Meditation Park (2017)

Written and Directed by: Mina Shum


257925R1           Meditation Park is somewhat unusual for a piece of a western cinema. Its protagonist is a non-white (Chinese), somewhat elderly woman with limited English skills living in Vancouver. Her name is Maria and she is a soft-spoken housewife. Western viewers (myself included, but-for what I learned at a Q&A session after the movie) may miss out on the irony of her being played by one of China’s most famous actors, martial arts movie veteran Cheng Pei Pei. Meditation Park’s notability as a film, however, is by no means limited to the characters it presents. The film is a realistic one, limited by the mundanity of Maria’s life. It nonetheless manages to captivate audiences by stirring up drama in Maria’s world. Briefly she is caught up in a horror movie as a drone of telephone rings overwhelms her. Later, she is the star of a comic-detective film, stocking her husband by taxi in a very-makeshift disguise. More regularly, she lives in a low-key fantasy world, accompanied by her quirky and colourful parking-business friends,

Meditation Park is a story about marital infidelity. What gives it its unique character, however, is that Maria, for a variety of reasons is unable or unwilling to show the emotion we might most expect of her when she discovers her husband’s indiscretions: anger. Maria’s husband Bing (character actor Tzi Ma, last seen in Arrival) is initially presented as a jolly, loving partner, but as the film develops his traditionalist-patriarchal side becomes more apparent. Arguably both his good and domineering sides play a role in keeping Maria from wanting to confront him. Regardless, what matters is that Maria does not confront him, and instead, ambitiously pursues self help by trying to fundamentally alter her own life story.

Maria’s angerless lifestyle allows us to see her in a number of interesting emotional lights. We see her fear, her empathy and her social awkwardness. One side effect of her not being able to express anger at her mistreatment is that she can come across as a bit light-headed. Through her character, audiences thus get a best of both worlds experience. On the one hand, she is satisfying to root for as your typical loveable loser. On the flip side, we know she is not in fact a naïve or oblivious person and as such we do not see her smiles in the face of defeat as a sign of weakness but as melancholy indications of her predicament. If there is one tragic exception to this rule, it pertains to Maria’s English skills. While she has a heavy accent, she is effectively fluent and never struggles to understand the English speaking characters around her. She nonetheless remains convinced throughout the film that her English is not very good, perhaps a sign of the inferiority complex she has towards her husband.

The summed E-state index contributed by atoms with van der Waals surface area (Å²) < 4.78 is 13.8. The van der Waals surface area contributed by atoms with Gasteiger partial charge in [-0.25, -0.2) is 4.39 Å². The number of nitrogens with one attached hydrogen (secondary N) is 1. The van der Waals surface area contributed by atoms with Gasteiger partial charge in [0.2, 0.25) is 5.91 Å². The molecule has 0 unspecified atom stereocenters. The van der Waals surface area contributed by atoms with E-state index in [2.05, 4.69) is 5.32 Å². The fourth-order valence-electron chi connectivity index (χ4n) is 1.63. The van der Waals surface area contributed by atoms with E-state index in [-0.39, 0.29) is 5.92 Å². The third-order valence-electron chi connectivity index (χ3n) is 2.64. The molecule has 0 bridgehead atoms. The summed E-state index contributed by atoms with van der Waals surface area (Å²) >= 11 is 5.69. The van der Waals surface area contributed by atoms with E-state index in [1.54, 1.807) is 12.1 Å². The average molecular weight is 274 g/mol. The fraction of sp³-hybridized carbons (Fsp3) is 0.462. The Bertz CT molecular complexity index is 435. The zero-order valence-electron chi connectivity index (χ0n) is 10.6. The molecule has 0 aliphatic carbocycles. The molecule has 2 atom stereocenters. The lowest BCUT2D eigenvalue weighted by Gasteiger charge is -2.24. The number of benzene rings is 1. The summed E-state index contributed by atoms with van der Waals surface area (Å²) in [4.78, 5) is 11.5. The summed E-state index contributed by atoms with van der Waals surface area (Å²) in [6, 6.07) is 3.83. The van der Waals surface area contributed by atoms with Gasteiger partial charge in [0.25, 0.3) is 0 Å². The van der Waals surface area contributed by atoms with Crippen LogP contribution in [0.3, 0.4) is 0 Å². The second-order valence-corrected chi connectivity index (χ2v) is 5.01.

If I were to offer one criticism of the film it is that it prioritizes resolving its plot over maintaining its artistry. There were two moments where I expected the film to end: a scene where Maria participates in a silent disco, and a subsequent scene where Bing breaks down discussing aging. Both scenes would have made for fitting conclusions consistent with what is unique about Maria’s character (she resists without directly resisting and remains optimistic and loving in the face of sorrow). Nonetheless, the film’s more conventional ending is certainly pleasant enough to watch, and I cannot complain too much about getting to spend a few extra minutes with its characters.

Meditation Park also stars Sandra Oh as Maria’s overworked daughter who is in a (mostly) happy, egalitarian marriage; and Don McKellar (star of my favourite Canadian film, Highway 61) as Maria’s mischievously opportunistic but heartbroken neighbour Gabriel. Enjoyable as an educational, visual and narrative experience, Meditation Park is a solid film, and will hopefully get more screen time than it has received so far.


A Fantastic Woman (2017)

Directed by: Sebastián Lelio Written by: Lelio and Gonzalo Maza


A_Fantastic_Woman            How do you draw the line between politics and art? It’s not an easy question to answer, and in most cases its probably best left unaddressed. Until humans learn to fully articulate our sensory experiences it is a question we should simply explore through our instincts. A work is art when it captures us for what it is and not just what it saying.

Why do I ask this question? Because its gets at what is fantastic about A Fantastic Woman. The film tells the story of Marina (Daniela Vega) an opera-singing transwoman waitress whose partner Orlando (Franciso Reyes)’s family members become increasingly overt in their displays of violent transphobia. The film is not subtle in its politics. It shines a light on a number of issues including misgendering, the indignities transpeople face when asked to provide government ID, the objectification of transbodies and distrust between trans* communities and the police. The film is sufficiently subtle in exploring different manifestations of transphobia. Sometimes it’s the aggressive queries manchildren; sometimes it’s the saviourism of establishment feminists; and sometimes it’s the stands of religious moralists.